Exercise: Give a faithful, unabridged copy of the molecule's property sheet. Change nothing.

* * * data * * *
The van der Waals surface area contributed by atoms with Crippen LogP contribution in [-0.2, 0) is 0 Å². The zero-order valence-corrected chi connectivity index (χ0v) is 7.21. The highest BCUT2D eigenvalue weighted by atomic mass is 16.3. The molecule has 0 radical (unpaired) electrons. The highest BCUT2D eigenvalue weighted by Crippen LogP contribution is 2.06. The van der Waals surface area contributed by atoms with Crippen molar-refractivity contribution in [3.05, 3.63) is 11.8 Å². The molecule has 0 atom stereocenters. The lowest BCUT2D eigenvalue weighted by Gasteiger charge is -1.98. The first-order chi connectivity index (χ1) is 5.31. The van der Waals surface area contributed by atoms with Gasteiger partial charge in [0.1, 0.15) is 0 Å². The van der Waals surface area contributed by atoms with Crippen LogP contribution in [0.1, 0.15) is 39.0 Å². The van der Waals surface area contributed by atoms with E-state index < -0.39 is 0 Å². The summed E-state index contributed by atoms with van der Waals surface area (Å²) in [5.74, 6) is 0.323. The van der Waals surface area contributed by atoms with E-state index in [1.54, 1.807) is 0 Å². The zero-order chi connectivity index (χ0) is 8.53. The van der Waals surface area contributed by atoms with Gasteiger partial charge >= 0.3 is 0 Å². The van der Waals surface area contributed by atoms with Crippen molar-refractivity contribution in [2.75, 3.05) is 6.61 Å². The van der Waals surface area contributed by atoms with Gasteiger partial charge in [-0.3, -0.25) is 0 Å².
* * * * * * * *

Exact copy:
The van der Waals surface area contributed by atoms with Crippen LogP contribution in [-0.2, 0) is 0 Å². The zero-order valence-corrected chi connectivity index (χ0v) is 7.21. The highest BCUT2D eigenvalue weighted by atomic mass is 16.3. The molecule has 0 radical (unpaired) electrons. The highest BCUT2D eigenvalue weighted by Crippen LogP contribution is 2.06. The van der Waals surface area contributed by atoms with Crippen molar-refractivity contribution in [3.05, 3.63) is 11.8 Å². The molecule has 0 atom stereocenters. The lowest BCUT2D eigenvalue weighted by Gasteiger charge is -1.98. The first-order chi connectivity index (χ1) is 5.31. The van der Waals surface area contributed by atoms with Gasteiger partial charge in [0.1, 0.15) is 0 Å². The van der Waals surface area contributed by atoms with Crippen LogP contribution in [0.1, 0.15) is 39.0 Å². The van der Waals surface area contributed by atoms with E-state index < -0.39 is 0 Å². The summed E-state index contributed by atoms with van der Waals surface area (Å²) in [5.74, 6) is 0.323. The van der Waals surface area contributed by atoms with E-state index in [1.54, 1.807) is 0 Å². The zero-order chi connectivity index (χ0) is 8.53. The van der Waals surface area contributed by atoms with Gasteiger partial charge >= 0.3 is 0 Å². The van der Waals surface area contributed by atoms with Crippen molar-refractivity contribution in [2.75, 3.05) is 6.61 Å². The van der Waals surface area contributed by atoms with Gasteiger partial charge in [-0.3, -0.25) is 0 Å².